How were we so heedless to think that Trump would slip through COVID-19’s ugly embrace? The narcissist and contagion-in-chief holding huge rallies, forgoing masks, telling White House staffers that masks weren’t a “good look,” ignoring social distancing with his operatives and toadies, sliming Biden by mocking his mask wearing. It seems that the impetus of the virus may have started with one of Trump’s famous super-spreader events, Amy Coney Barrett’s Supreme Court announcement, held in a packed, maskless White House Rose Garden.
Just look at all the people who have tested positive, the First Lady, Sen. Mike Lee Sen. Thom Tillis, Rep. John Jenkins, and the president of Notre Dame, all who attended the Coney Barrett event. Also infected, some of the shiniest stars in Trump’s constellation, campaign manager Bill Stepien, Kellyanne Conway, and Hope Hicks and former New Jersey Governor and Trump advisor Chris Christie, who is now hospitalized. The list will be sure to grow, probably exponentially in the coming days, and questions will continue to swirl around the details about how it unraveled.
And, how long Trump knew he had COVID. His doctor on Saturday said he was diagnosed 72 hours ago, which does not match the timeline the White House has been suggesting. If Trump knew he had the virus, and carried on with his events, that would be unforgivable, and certainly make him unelectable.
With all of this going on with Trump and Trump personnel, it’s really hard to see how the president can claim victory next month. His effort to forcibly and imaginatively stymie the virus has been torn away. His absence from the campaign trail leaves a huge void of leadership that Joe Biden will fill, if he of course remains healthy.
When the president of the United States is hospitalized, that is a big deal. Not just because it’s rare – the last one was Ronald Reagan almost 40 years ago. It also represents a significant worry around the world, particularly with our allies. If a president is weakened, the perception is that America is too, and that creates an opening for our adversaries, particularly Russia, China, Iran, and North Korea, whose leaders have escaped the virus so far. The world needs a strong and healthy U.S. president, and we need one to finally put this virus at bay.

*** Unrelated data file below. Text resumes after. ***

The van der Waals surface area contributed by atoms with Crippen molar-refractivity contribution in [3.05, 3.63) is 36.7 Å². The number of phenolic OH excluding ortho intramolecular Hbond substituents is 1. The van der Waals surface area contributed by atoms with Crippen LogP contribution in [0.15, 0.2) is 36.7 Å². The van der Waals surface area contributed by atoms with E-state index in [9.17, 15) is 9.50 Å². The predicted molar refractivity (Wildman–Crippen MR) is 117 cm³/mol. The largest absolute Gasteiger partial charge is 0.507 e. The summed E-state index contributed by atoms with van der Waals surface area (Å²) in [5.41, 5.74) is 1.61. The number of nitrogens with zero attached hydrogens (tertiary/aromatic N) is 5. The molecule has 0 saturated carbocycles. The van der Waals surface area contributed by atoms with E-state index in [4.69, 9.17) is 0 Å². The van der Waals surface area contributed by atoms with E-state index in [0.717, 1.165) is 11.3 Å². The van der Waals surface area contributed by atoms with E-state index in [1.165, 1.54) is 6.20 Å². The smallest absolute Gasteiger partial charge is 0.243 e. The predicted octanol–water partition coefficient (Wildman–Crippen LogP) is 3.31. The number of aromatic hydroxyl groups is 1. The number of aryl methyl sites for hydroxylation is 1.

Over 200,000 people have died of this dreaded plague in the U.S., and they have not once been recognized by Trump. Because he’s sick are we obligated to feel bad for him? To wish him well despite having him not wishing the afflicted well? Sympathy for the unsympathetic? Do we turn the other cheek?
Trump has put forth so much pain and division in our country, so it’s not as if we need to feel any sympathy, but rather we need a president to be healthy for the national security of this country. I know that sounds antithetical, but that’s the reality. Win or lose, Trump still has almost four months left in office, and our country’s standing around the world is unfortunately heavily influenced by this health. And the health of this country is also affected by his health.
With all the heartache that COVID-19 has caused, it’s hard for me to say this, but perhaps Trump becoming infected is a blessing in disguise? There will likely be no more debates, no more rallies, no more unsafe Rose Garden or White House briefing room press conferences or East Room medal ceremonies for unprotected war heroes. His toxicity and his forced quarantine will likely spare hundreds, if not thousands, from contracting COVID-19.
Moreover, if he recovers, and we need to hope that he does, will it alter the way he has treated the virus? Will he become more aggressive in trying to stop it during the last four months of his administration? Will having been afflicted mean that Trump has more empathy for those who have been sick as well? Will his followers finally take it seriously? Those questions are as unanswerable as whether Trump will pull out of this.
So, looking at it from this perspective, maybe it’s only fitting that the virus struck Trump so that others would be saved and ultimately more cared for? This reasoning is less about being hypocritical or having to do with karma. It’s more about reality. Maybe as a country we deserve Trump getting a taste of COVID-19. Nothing too serious and nothing life-threatening, so he can survive for America’s sake, and finally understand its devastating and frightening cruelty.
John Casey is a PR professional and an adjunct professor at Wagner College in New York City, and an editor at large for The Advocate. Follow John on Twitter @johntcaseyjr.